The multilateral legal instruments which constitute the WTO system, are treated as a ‘single undertaking’. This implies that, in one stroke, it makes all members subject to the Agreements to be implemented, albeit with varied responsibilities, as some are eligible for ‘Special and Differential Treatment (STD). This is particularly true of developing countries, because of their low level of development. This exception has become an apple of discord between Member States. This is because ‘developing countries’ in the WTO are ‘self-declared’ ( though not the ‘Least Developed Countries’ or LDCs , with more privileges who needed to satisfy certain criteria to be classified as such), and includes China and South Korea, much to the chagrin of President Trump and some other developed country leaders.
The WTO aspirations found fruition through various rounds of global negotiations. The latest, called the Doha Development Round, came a cropper for several reasons. These included differences on a variety of issues such as agriculture, industrial tariffs, non-tariff barriers (NTBs), services and trade remedies. The most significant differences were between developed countries led by the US, the European Union (EU), and Japan , and the developing countries led by China , Brazil, India and South Africa, Also of major relevance was the gap between the US and the EU, predating Trump, but exacerbating during his period in office. This included the question of subsidies that the EU provided its agriculture sector. However, the evolving ‘mother of battles’ that has now become an existential threat to the WTO is the burgeoning trade war between the US and China, and Trump’s current threat of ‘de-coupling’ Washington from Beijing.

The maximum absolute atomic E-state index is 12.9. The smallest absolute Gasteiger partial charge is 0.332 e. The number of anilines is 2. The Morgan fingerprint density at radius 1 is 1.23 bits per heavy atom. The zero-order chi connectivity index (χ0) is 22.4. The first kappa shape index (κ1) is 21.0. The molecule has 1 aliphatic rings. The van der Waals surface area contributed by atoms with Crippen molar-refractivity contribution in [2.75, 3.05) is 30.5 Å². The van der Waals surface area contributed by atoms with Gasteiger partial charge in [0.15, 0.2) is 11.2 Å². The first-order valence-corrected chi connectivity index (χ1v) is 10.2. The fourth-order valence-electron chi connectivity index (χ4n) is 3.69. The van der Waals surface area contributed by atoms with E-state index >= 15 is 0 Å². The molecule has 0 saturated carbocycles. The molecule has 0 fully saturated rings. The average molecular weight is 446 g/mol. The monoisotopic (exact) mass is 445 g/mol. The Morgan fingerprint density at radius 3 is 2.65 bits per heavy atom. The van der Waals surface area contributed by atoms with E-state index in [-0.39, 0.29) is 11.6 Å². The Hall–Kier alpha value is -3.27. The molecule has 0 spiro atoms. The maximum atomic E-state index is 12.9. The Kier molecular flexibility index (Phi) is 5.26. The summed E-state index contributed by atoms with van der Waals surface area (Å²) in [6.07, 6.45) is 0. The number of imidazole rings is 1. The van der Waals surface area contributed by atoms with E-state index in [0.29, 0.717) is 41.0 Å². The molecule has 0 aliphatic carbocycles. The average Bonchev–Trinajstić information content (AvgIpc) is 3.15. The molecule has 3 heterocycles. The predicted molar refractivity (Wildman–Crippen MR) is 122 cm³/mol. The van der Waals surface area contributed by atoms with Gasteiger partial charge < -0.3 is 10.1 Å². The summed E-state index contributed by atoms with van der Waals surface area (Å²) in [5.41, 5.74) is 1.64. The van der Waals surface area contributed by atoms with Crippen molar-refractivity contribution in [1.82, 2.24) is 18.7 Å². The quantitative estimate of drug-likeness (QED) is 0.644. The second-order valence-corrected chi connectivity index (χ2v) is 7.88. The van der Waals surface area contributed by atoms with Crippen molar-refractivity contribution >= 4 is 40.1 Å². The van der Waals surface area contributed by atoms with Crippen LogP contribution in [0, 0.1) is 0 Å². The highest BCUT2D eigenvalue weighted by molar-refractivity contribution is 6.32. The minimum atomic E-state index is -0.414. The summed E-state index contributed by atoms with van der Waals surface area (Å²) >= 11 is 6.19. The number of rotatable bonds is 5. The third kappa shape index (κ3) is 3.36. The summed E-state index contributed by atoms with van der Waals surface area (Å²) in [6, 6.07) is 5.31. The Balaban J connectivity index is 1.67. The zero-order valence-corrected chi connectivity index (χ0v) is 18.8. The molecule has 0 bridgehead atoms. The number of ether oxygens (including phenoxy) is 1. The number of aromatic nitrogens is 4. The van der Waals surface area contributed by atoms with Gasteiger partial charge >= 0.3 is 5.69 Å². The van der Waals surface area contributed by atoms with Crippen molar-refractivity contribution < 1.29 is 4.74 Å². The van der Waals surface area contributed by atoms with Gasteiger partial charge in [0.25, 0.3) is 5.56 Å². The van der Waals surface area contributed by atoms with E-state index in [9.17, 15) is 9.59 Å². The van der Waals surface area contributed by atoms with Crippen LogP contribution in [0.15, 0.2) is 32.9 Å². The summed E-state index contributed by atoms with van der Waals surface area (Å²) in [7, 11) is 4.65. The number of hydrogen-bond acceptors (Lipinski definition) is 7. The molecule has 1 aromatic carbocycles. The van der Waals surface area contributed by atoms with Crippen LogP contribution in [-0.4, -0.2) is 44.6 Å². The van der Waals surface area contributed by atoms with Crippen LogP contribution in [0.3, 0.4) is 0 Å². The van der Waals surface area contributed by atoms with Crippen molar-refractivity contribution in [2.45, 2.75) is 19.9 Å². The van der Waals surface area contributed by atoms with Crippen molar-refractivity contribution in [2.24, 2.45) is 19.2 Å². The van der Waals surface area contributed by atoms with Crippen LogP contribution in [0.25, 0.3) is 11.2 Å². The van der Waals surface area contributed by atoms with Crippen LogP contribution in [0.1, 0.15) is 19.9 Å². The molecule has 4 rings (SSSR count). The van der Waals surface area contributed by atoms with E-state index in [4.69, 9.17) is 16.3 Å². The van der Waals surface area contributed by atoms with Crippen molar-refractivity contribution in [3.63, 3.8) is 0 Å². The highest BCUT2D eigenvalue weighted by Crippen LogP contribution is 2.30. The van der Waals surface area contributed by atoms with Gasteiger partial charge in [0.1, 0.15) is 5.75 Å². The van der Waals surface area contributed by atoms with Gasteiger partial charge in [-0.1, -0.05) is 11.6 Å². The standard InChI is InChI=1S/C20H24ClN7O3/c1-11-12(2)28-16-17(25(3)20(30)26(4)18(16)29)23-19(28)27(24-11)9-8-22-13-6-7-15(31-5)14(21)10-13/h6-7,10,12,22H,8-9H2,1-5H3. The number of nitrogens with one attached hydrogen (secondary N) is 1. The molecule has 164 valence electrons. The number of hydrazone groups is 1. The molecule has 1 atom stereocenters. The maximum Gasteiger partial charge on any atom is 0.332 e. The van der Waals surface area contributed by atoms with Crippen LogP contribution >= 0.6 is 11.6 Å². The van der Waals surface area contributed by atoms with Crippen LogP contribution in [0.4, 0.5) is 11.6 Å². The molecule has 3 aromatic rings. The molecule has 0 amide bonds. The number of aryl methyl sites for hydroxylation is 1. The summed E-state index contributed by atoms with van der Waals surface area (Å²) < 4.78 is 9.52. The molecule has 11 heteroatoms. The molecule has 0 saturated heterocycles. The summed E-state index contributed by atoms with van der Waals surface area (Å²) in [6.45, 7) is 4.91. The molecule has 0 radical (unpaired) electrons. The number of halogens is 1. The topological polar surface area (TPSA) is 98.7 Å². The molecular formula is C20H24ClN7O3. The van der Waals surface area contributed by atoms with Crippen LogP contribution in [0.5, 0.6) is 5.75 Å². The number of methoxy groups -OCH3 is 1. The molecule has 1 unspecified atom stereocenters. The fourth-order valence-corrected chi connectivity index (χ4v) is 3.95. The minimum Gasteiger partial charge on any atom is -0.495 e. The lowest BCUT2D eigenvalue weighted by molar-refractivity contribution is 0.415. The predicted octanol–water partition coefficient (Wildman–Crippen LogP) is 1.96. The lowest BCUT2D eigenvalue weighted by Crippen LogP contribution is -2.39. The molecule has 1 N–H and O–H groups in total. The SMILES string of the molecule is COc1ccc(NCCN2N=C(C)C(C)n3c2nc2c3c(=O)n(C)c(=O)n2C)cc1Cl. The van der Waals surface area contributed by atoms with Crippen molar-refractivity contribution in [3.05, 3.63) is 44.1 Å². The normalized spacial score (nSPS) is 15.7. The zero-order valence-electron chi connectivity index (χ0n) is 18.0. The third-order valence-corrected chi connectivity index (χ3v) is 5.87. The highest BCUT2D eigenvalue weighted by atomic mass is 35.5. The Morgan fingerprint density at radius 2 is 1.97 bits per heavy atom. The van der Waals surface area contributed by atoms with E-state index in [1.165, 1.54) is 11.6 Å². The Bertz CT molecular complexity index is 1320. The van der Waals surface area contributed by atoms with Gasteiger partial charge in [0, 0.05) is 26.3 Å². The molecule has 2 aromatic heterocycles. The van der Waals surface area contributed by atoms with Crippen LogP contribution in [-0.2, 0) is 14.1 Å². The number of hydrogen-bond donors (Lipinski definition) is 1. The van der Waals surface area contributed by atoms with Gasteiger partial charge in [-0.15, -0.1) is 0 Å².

Regional Trade Agreements (RTAs) have for existed alongside the WTO for sometime. Actually, the WTO allows for such derogations from its principles through GATT Article XXIX and GATS Article V, though the language has been kept deliberately vague. The impasse at the Doha Round gave the phenomenon a fillip. Free marketeers like Jagdish Bhagwati had always been critical of this tendency, terming it the ‘spaghetti bowl problem’ (or ‘noodle-bowl’ for Asia), because of the intertwined agreements. In Asia where the RTAs were spurred on initially by the Financial Crisis of 1997, gathered momentum as the US turned inwards deepening the perception of neglect of East and South East Asia. The latest example of the ‘noodle-bowl’ is the China-led Regional Comprehensive Economic Partnership (RCEP). It is noteworthy that India pulled out of the negotiations for RCEP, due to small industries’ worries about being overwhelmed by cheaper Chinese manufactures, and farmers’ wariness about being flooded with dairy products from Australia and New Zealand.
Few global bodies have generated the kind of passions as the WTO has. Meetings of the Ministerial Council, each normally has a different venue, have been almost invariably accompanied by huge protests in the host cities. It is mainly because detractors see it, a tad unfairly perhaps, as having altered little from GATT which was widely see, in this case possibly fairly, as a “rich men’s club”. But now with powerful State actors striking out on their own, or creating RTAs providing them advantage, the poorer countries see benefits in the rule-based global order, or rule of law, in trade that the WTO stands for. Most wealthy countries still see its benefits as well. So, there is a broad consensus that the organization can yet yield positive results provided there are reforms. But they are not agreed on what, where and how.